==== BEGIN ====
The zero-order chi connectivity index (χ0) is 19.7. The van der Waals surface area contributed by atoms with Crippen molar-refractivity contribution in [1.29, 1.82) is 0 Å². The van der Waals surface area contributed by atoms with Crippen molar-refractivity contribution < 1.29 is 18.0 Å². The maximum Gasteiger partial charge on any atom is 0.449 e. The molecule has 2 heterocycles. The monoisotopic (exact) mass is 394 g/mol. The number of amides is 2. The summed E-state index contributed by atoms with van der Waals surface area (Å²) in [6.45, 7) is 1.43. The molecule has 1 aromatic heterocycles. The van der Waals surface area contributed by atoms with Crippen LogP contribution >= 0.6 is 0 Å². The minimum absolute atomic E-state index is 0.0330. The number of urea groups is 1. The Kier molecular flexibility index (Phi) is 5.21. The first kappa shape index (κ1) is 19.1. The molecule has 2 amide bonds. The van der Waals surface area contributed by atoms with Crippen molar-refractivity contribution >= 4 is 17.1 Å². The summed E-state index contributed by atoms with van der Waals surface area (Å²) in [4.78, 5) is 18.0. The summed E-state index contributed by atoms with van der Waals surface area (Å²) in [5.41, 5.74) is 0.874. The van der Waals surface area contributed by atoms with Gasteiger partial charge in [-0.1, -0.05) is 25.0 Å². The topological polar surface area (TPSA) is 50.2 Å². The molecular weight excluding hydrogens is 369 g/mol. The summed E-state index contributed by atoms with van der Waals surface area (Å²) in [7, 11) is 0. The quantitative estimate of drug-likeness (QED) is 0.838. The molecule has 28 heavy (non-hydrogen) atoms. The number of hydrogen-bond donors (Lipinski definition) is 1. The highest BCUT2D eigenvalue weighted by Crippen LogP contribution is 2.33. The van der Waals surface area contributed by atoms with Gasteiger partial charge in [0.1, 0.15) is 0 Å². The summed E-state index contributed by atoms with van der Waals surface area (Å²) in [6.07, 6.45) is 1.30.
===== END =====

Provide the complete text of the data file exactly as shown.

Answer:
The zero-order chi connectivity index (χ0) is 19.7. The van der Waals surface area contributed by atoms with Crippen molar-refractivity contribution in [1.29, 1.82) is 0 Å². The van der Waals surface area contributed by atoms with Crippen molar-refractivity contribution < 1.29 is 18.0 Å². The maximum Gasteiger partial charge on any atom is 0.449 e. The molecule has 2 heterocycles. The monoisotopic (exact) mass is 394 g/mol. The number of amides is 2. The summed E-state index contributed by atoms with van der Waals surface area (Å²) in [6.45, 7) is 1.43. The molecule has 1 aromatic heterocycles. The van der Waals surface area contributed by atoms with Crippen LogP contribution >= 0.6 is 0 Å². The minimum absolute atomic E-state index is 0.0330. The number of urea groups is 1. The Kier molecular flexibility index (Phi) is 5.21. The first kappa shape index (κ1) is 19.1. The molecule has 2 amide bonds. The van der Waals surface area contributed by atoms with Crippen molar-refractivity contribution >= 4 is 17.1 Å². The summed E-state index contributed by atoms with van der Waals surface area (Å²) in [4.78, 5) is 18.0. The summed E-state index contributed by atoms with van der Waals surface area (Å²) in [5.41, 5.74) is 0.874. The van der Waals surface area contributed by atoms with Gasteiger partial charge in [-0.1, -0.05) is 25.0 Å². The topological polar surface area (TPSA) is 50.2 Å². The molecular weight excluding hydrogens is 369 g/mol. The summed E-state index contributed by atoms with van der Waals surface area (Å²) in [7, 11) is 0. The quantitative estimate of drug-likeness (QED) is 0.838. The molecule has 28 heavy (non-hydrogen) atoms. The number of hydrogen-bond donors (Lipinski definition) is 1. The highest BCUT2D eigenvalue weighted by Crippen LogP contribution is 2.33. The van der Waals surface area contributed by atoms with Gasteiger partial charge in [0.1, 0.15) is 0 Å². The summed E-state index contributed by atoms with van der Waals surface area (Å²) in [6.07, 6.45) is 1.30.